If you’ve ever wanted inspiration or an epiphanic moment to stimulate your fashion creativity – this isn’t the story for you. This is the story of Nazi-led espionage, drugs, lesbian tendencies and a fashion trailblazer with a lot to hide.
Lisa Chaney’s forthcoming biography, Coco Chanel: An Intimate Life, lays bare hard evidence of the fashion maven’s use of opiates, as well as new insights into Gabrielle ‘Coco’ Chanel’s bisexuality, multiple affairs and love with a Nazi spy.
Penguin says: ‘Drawing on newly discovered love letters and other records, Chaney’s controversial book reveals the truth about Chanel’s drug habit and lesbian affairs. ‘And the question about Chanel’s German lover during World War II (was he a spy for the Nazis?) is definitively answered.’
WWD goes one step further, saying the book is able to prove that the lover in question, Hans Günther von Dincklage, did indeed spy for the Nazis throughout the Second World War. Quoting en email from Ms Chaney’s Viking publicist, WWD cites: ‘Whether Chanel was aware of this is unknown, but after that war she lived in neutral Switzerland for a while, to avoid any proceedings against her.’
In the book, due for release in November, Ms Chaney uses the newly discovered letters as well as documents from the Swiss Federal Archives to quell any doubt as to the truth of some of the less palatable aspects of Ms Chanel’s colourful lifestyle. Viking says of the 20th Century’s most famous fashion designer: ‘Her numerous liaisons, whose poignant and tragic details have eluded all previous biographers, were the very stuff of legend.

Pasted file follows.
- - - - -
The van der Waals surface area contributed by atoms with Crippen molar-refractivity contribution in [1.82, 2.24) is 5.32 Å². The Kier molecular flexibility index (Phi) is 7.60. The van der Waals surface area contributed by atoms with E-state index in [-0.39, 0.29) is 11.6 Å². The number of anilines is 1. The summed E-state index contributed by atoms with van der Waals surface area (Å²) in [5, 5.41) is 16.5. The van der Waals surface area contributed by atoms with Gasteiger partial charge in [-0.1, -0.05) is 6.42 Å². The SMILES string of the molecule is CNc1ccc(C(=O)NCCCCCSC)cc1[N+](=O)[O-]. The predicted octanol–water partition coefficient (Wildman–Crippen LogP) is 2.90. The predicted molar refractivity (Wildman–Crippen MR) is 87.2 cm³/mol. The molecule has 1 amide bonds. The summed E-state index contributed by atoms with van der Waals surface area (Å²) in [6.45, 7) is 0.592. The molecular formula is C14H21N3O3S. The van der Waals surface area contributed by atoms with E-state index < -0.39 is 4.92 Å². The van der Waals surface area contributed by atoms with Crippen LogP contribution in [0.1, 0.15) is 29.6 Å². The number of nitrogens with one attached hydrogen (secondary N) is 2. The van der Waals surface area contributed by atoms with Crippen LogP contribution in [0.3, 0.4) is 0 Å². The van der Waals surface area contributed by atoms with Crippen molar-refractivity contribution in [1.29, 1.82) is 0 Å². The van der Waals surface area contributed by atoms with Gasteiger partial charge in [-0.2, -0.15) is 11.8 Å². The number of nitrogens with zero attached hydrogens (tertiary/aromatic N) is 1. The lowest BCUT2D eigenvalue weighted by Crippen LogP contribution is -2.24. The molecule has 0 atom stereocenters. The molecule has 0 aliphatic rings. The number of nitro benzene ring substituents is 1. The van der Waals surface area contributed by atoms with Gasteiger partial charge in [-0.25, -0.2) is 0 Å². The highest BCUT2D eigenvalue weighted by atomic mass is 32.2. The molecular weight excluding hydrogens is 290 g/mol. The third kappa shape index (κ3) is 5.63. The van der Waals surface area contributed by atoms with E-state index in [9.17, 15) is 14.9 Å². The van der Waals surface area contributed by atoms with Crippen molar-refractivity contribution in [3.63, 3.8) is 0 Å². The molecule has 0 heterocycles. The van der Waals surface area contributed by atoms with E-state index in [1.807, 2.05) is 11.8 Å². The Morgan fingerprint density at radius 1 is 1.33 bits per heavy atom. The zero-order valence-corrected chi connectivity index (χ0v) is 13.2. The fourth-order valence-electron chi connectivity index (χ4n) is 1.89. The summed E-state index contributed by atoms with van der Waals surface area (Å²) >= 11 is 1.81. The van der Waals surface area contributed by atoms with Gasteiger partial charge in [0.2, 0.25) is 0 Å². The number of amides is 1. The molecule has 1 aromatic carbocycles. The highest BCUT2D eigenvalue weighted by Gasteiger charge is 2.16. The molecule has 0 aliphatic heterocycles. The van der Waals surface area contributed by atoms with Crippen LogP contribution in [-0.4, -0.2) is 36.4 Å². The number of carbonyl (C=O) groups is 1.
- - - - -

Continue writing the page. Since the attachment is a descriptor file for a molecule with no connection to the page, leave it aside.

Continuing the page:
‘Witty and mesmerizing, she became muse, patron, or mistress to the century’s most celebrated artists, including Picasso, Dalí, and Stravinsky.’ Ms Chanel’s infamous life has inspired many a graphic recounting of her rags-to-riches story.
The re-released biography, Coco Chanel: The Legend and the Life by Justine Picardie, which includes illustrations by Karl Lagerfeld, has drawn attention to Ms Chanel’s reliance on opiates before, saying the designer saw morphine as a ‘harmless sedative.’ Successful 2009 movie, Coco Before Chanel, drew criticism for playing down some of Ms Chanel’s less savoury antics, while Coco Chanel & Igor Stravinsky, also released in 2009, throws a spotlight onto the designer’s love affair with the Russian composer.
“Fashion is always of the time in which you live. It is not something standing alone. But the grand problem, the most important problem, is to rejeuvenate women. To make women look young. Then their outlook changes. They feel more joyous. “
– Coco Chanel
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